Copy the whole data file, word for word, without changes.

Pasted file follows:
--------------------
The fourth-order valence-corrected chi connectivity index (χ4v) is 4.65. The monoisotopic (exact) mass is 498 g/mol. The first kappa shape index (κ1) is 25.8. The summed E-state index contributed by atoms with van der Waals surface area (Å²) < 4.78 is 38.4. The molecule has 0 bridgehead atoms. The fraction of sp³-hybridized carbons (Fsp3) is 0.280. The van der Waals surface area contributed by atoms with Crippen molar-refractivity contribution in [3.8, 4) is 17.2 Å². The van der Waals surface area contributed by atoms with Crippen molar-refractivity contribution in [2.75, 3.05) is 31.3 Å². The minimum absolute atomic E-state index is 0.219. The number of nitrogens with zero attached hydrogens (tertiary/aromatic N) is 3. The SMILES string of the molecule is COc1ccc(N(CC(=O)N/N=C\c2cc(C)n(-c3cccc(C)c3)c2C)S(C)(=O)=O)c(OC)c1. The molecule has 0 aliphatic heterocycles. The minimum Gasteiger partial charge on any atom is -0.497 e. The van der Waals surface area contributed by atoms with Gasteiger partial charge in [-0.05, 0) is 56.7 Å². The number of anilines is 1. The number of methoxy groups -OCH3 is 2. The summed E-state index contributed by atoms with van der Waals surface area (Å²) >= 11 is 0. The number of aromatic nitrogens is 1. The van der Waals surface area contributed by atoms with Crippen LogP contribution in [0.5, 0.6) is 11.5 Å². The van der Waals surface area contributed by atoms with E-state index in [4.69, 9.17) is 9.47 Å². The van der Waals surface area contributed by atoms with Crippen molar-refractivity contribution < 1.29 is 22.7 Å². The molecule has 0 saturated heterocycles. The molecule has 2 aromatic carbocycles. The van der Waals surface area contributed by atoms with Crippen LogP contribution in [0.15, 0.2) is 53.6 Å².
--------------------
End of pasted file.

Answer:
The fourth-order valence-corrected chi connectivity index (χ4v) is 4.65. The monoisotopic (exact) mass is 498 g/mol. The first kappa shape index (κ1) is 25.8. The summed E-state index contributed by atoms with van der Waals surface area (Å²) < 4.78 is 38.4. The molecule has 0 bridgehead atoms. The fraction of sp³-hybridized carbons (Fsp3) is 0.280. The van der Waals surface area contributed by atoms with Crippen molar-refractivity contribution in [3.8, 4) is 17.2 Å². The van der Waals surface area contributed by atoms with Crippen molar-refractivity contribution in [2.75, 3.05) is 31.3 Å². The minimum absolute atomic E-state index is 0.219. The number of nitrogens with zero attached hydrogens (tertiary/aromatic N) is 3. The SMILES string of the molecule is COc1ccc(N(CC(=O)N/N=C\c2cc(C)n(-c3cccc(C)c3)c2C)S(C)(=O)=O)c(OC)c1. The molecule has 0 aliphatic heterocycles. The minimum Gasteiger partial charge on any atom is -0.497 e. The van der Waals surface area contributed by atoms with Gasteiger partial charge in [-0.05, 0) is 56.7 Å². The number of anilines is 1. The number of methoxy groups -OCH3 is 2. The summed E-state index contributed by atoms with van der Waals surface area (Å²) >= 11 is 0. The number of aromatic nitrogens is 1. The van der Waals surface area contributed by atoms with Crippen LogP contribution in [0.5, 0.6) is 11.5 Å². The van der Waals surface area contributed by atoms with E-state index in [4.69, 9.17) is 9.47 Å². The van der Waals surface area contributed by atoms with Crippen molar-refractivity contribution < 1.29 is 22.7 Å². The molecule has 0 saturated heterocycles. The molecule has 2 aromatic carbocycles. The van der Waals surface area contributed by atoms with Crippen LogP contribution in [0.15, 0.2) is 53.6 Å².